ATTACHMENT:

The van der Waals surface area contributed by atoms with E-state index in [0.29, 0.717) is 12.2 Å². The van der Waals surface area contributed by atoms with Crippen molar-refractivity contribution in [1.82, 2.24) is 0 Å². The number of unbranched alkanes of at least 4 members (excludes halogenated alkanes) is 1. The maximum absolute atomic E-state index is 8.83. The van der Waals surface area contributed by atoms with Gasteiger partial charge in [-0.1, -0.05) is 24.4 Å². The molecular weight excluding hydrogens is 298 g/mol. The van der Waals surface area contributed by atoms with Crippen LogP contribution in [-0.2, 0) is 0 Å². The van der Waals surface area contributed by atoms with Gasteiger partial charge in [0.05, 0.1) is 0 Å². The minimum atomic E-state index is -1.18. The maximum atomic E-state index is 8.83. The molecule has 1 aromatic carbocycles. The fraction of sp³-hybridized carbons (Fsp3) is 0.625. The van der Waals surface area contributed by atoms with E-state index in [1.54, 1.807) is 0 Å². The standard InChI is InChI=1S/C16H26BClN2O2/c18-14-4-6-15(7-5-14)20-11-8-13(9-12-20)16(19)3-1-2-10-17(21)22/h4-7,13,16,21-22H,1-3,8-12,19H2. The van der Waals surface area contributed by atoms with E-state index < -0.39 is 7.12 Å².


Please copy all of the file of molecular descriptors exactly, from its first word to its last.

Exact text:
The van der Waals surface area contributed by atoms with E-state index in [0.29, 0.717) is 12.2 Å². The van der Waals surface area contributed by atoms with Crippen molar-refractivity contribution in [1.82, 2.24) is 0 Å². The number of unbranched alkanes of at least 4 members (excludes halogenated alkanes) is 1. The maximum absolute atomic E-state index is 8.83. The van der Waals surface area contributed by atoms with Gasteiger partial charge in [-0.1, -0.05) is 24.4 Å². The molecular weight excluding hydrogens is 298 g/mol. The van der Waals surface area contributed by atoms with Crippen LogP contribution in [-0.2, 0) is 0 Å². The van der Waals surface area contributed by atoms with Gasteiger partial charge in [0.05, 0.1) is 0 Å². The minimum atomic E-state index is -1.18. The maximum atomic E-state index is 8.83. The molecule has 1 aromatic carbocycles. The fraction of sp³-hybridized carbons (Fsp3) is 0.625. The van der Waals surface area contributed by atoms with E-state index in [1.54, 1.807) is 0 Å². The standard InChI is InChI=1S/C16H26BClN2O2/c18-14-4-6-15(7-5-14)20-11-8-13(9-12-20)16(19)3-1-2-10-17(21)22/h4-7,13,16,21-22H,1-3,8-12,19H2. The van der Waals surface area contributed by atoms with E-state index < -0.39 is 7.12 Å².